We enjoyed making a homemade lava lamp with alka seltzer, now try a fun lava lamp experiment with salt. Simple science experiments at home or in the classroom are easy to set up and perfect for young kids to play and learn with science. Explore what happens when you add salt to oil and water. There are tons of ways to have fun with science all year round!
HOMEMADE LAVA LAMP WITH SALT FOR KIDS
SCIENCE EXPERIMENTS FOR KIDS
Science learning starts early, and you can be a part of that with setting up science at home with everyday materials. Or you can bring easy science experiments to a group of kids in the classroom!
We find a ton of value in cheap science activities and experiments. All our science experiments use inexpensive, everyday materials you can find at home or source from your local dollar store.
We even have a whole list of science experiments, using basic supplies you will have in your kitchen.
You can set up your science experiments as an activity focusing on exploration and discovery. Make sure to ask kids questions at each step, discuss what is happening and talk about the science behind it.
Alternatively, you can introduce the scientific method, get kids to record their observations, and make conclusions. Read more about the scientific method for kids to help you get started.
CLICK HERE TO GET YOUR FREE PRINTABLE SALT VOLCANO PROJECT!
LAVA LAMP EXPERIMENT WITH SALT
Can you use salt instead of Alka Seltzer in a lava lamp? You betcha!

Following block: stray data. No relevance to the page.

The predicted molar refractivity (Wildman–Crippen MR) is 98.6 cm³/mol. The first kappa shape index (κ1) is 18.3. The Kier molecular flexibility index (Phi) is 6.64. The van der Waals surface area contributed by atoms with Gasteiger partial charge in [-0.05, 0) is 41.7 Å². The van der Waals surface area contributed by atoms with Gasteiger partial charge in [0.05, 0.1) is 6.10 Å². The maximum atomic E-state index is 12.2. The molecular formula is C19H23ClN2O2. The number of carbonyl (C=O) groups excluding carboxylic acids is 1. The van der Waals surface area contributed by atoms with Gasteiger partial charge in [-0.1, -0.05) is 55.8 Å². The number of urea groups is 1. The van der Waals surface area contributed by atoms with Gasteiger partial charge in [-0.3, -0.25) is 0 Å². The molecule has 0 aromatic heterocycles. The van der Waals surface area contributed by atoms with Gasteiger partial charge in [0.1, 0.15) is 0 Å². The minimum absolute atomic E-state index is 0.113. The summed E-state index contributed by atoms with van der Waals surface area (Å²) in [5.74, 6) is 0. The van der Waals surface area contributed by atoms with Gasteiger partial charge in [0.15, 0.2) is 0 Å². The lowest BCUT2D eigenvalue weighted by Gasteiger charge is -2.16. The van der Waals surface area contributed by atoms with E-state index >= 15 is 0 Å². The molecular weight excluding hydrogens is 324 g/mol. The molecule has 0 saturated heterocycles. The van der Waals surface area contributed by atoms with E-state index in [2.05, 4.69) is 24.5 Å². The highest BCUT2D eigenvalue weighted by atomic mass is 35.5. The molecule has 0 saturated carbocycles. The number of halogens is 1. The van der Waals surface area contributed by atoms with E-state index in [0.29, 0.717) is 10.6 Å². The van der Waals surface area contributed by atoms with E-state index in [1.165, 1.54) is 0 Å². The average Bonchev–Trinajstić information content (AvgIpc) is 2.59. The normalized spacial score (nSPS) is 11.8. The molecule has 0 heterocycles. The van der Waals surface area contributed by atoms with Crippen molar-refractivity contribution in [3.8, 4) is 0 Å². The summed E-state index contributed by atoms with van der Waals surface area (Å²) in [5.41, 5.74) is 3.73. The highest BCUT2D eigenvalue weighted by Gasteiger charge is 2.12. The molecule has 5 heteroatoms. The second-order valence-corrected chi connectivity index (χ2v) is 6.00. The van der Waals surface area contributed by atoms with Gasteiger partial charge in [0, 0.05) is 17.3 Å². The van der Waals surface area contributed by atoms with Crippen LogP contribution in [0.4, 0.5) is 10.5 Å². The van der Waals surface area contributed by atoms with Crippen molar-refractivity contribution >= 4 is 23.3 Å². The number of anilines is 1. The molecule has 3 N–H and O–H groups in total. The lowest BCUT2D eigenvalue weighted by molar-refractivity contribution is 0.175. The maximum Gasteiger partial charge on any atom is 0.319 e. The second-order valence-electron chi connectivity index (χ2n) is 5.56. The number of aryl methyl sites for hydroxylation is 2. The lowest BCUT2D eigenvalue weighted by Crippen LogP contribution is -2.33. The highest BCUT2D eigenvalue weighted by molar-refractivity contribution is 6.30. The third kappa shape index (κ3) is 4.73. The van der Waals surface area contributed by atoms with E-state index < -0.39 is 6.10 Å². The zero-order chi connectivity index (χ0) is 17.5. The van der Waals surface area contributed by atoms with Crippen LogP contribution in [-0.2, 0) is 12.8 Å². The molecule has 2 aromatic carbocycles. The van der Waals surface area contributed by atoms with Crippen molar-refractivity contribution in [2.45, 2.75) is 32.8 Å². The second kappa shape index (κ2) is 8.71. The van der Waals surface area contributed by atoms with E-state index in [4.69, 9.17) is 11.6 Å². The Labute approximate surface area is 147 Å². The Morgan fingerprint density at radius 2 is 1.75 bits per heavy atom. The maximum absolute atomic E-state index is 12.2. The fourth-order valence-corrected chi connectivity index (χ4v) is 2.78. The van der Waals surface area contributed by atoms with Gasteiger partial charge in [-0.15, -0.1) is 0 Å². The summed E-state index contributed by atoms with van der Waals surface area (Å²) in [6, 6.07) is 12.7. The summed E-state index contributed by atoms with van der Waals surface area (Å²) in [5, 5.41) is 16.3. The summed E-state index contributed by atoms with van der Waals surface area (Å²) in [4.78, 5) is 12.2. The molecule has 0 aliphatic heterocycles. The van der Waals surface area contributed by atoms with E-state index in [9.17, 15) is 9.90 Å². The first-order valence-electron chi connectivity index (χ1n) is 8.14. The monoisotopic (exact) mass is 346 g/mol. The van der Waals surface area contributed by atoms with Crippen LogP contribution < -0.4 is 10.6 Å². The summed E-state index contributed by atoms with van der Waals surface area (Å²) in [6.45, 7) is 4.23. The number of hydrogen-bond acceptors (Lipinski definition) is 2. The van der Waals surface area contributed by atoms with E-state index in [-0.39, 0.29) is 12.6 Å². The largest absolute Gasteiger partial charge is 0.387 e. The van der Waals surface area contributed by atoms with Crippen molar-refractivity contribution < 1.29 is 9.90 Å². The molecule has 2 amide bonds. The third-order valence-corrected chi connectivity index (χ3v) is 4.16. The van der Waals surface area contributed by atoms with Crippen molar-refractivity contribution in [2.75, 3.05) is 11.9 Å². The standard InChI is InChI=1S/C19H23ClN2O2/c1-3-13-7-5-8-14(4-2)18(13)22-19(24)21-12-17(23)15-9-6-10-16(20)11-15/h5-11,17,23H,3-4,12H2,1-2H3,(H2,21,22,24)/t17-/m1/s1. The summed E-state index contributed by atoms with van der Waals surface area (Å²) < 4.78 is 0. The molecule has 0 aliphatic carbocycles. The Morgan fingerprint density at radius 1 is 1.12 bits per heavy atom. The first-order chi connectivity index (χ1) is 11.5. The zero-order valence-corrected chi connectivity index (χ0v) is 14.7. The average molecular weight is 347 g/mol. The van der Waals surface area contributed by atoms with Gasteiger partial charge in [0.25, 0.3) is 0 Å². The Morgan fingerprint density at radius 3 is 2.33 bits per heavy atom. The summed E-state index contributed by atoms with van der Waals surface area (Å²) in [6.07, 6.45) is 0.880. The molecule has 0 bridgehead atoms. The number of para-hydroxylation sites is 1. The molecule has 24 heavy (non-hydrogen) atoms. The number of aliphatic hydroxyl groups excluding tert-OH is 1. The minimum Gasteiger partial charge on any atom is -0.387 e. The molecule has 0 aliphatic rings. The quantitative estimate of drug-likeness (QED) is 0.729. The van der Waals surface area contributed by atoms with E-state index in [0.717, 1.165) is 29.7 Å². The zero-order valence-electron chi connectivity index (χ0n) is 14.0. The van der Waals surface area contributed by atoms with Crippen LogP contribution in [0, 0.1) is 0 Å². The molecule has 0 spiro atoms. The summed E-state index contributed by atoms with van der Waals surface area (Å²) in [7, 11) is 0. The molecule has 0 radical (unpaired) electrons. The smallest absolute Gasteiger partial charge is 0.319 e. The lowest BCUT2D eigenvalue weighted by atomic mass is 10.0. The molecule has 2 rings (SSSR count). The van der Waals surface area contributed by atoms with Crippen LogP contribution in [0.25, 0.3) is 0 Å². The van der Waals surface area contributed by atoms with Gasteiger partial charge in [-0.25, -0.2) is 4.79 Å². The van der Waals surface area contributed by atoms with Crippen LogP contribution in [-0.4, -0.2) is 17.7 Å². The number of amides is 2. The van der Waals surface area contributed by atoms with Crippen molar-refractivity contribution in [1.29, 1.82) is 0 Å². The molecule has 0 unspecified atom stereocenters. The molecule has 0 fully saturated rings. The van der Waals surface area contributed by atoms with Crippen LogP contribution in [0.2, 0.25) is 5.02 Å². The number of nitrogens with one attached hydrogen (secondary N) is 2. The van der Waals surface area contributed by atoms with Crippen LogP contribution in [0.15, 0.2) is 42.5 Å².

- Bottle or jar
- Vegetable oil
- Food coloring (optional)
STEP 1: Pour water into the jar.
If using food coloring, add a few drops to the water now.
STEP 2: Pour in 1/4 cup of vegetable oil. What do you notice?
STEP 3: Sprinkle a spoonful of salt into the jar.
WHY DOES OIL, WATER AND SALT MAKE A REACTION LIKE A LAVA LAMP?
There are quite a few things going on here with both physics and chemistry! First, remember liquid is one of three states of matter. It flows, it pours, and it takes the shape of the container you put it in.
However, liquids have different viscosity or thicknesses. Does the oil pour differently than the water? What do you notice about the food coloring drops you added to the oil/water? Think about the viscosity of other liquids you use.
Did you notice the oil and water separated and did not mix? That’s because oil is less dense than water. Density is a measure of how compact the mass in a substance or object is.
Liquids are made up of different numbers of atoms and molecules. In some liquids, these atoms and molecules are packed together more tightly resulting in a denser or heavier liquid.
Making a rainbow density tower is another great way to observe how not all liquids have the same density.
What happens when you add salt to the oil and water? Salt is more dense than water which is why it sinks to the bottom.
When the grains of salt fall, they carry a blob of oil with it. The salt then begins to dissolve in the water, which releases the oil which floats back up to the top creating the lava lamp effect.
MORE FUN EXPERIMENTS TO TRY
Make a floating drawing with our dry erase marker experiment.
Blow up a balloon with just soda and salt in this soda balloon experiment.
Make dancing corn or dancing raisins!
Will an egg float or sink in salt water? Try this salt water density experiment to find out.
This simple water density experiment with sugar is an amazing science experiment for kids!
Make a density tower with layers of different liquids.
Will it freeze? What happens to the freezing point of water when you add salt.
OIL AND WATER EXPERIMENT FOR KIDS
Click on the image below or on the link for more easy science experiments for kids.